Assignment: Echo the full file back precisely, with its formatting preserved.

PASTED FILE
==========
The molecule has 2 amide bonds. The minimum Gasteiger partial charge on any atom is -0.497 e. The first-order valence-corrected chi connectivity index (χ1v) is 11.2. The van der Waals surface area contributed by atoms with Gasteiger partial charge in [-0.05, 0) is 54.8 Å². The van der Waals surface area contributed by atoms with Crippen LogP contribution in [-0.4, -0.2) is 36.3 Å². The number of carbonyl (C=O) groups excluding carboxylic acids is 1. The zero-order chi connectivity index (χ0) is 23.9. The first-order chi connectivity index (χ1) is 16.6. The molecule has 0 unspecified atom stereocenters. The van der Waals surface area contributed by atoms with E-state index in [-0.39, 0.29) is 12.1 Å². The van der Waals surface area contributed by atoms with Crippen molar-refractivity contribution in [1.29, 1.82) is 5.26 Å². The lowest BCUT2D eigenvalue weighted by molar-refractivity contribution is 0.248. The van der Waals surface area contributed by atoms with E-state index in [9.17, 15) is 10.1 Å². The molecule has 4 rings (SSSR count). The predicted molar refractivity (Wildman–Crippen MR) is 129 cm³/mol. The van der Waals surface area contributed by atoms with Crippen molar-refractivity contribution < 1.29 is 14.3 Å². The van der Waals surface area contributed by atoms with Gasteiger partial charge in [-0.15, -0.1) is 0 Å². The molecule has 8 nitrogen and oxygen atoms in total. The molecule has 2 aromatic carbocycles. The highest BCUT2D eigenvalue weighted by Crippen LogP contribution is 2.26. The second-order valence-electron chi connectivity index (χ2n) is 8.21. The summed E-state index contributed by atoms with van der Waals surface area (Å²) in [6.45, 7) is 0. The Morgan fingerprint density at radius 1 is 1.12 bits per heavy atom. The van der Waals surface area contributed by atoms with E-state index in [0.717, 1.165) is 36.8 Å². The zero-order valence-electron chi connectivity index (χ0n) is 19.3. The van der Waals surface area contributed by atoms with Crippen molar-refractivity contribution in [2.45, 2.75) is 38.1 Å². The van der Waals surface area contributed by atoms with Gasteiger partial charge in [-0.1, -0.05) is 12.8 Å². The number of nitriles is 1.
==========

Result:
The molecule has 2 amide bonds. The minimum Gasteiger partial charge on any atom is -0.497 e. The first-order valence-corrected chi connectivity index (χ1v) is 11.2. The van der Waals surface area contributed by atoms with Gasteiger partial charge in [-0.05, 0) is 54.8 Å². The van der Waals surface area contributed by atoms with Crippen LogP contribution in [-0.4, -0.2) is 36.3 Å². The number of carbonyl (C=O) groups excluding carboxylic acids is 1. The zero-order chi connectivity index (χ0) is 23.9. The first-order chi connectivity index (χ1) is 16.6. The molecule has 0 unspecified atom stereocenters. The van der Waals surface area contributed by atoms with E-state index in [-0.39, 0.29) is 12.1 Å². The van der Waals surface area contributed by atoms with Crippen molar-refractivity contribution in [1.29, 1.82) is 5.26 Å². The lowest BCUT2D eigenvalue weighted by molar-refractivity contribution is 0.248. The van der Waals surface area contributed by atoms with E-state index in [9.17, 15) is 10.1 Å². The molecule has 4 rings (SSSR count). The predicted molar refractivity (Wildman–Crippen MR) is 129 cm³/mol. The van der Waals surface area contributed by atoms with Crippen molar-refractivity contribution < 1.29 is 14.3 Å². The van der Waals surface area contributed by atoms with Gasteiger partial charge in [-0.15, -0.1) is 0 Å². The molecule has 8 nitrogen and oxygen atoms in total. The molecule has 2 aromatic carbocycles. The highest BCUT2D eigenvalue weighted by Crippen LogP contribution is 2.26. The second-order valence-electron chi connectivity index (χ2n) is 8.21. The summed E-state index contributed by atoms with van der Waals surface area (Å²) in [6.45, 7) is 0. The Morgan fingerprint density at radius 1 is 1.12 bits per heavy atom. The van der Waals surface area contributed by atoms with E-state index in [0.717, 1.165) is 36.8 Å². The zero-order valence-electron chi connectivity index (χ0n) is 19.3. The van der Waals surface area contributed by atoms with Crippen molar-refractivity contribution in [2.45, 2.75) is 38.1 Å². The van der Waals surface area contributed by atoms with Gasteiger partial charge in [-0.1, -0.05) is 12.8 Å². The number of nitriles is 1.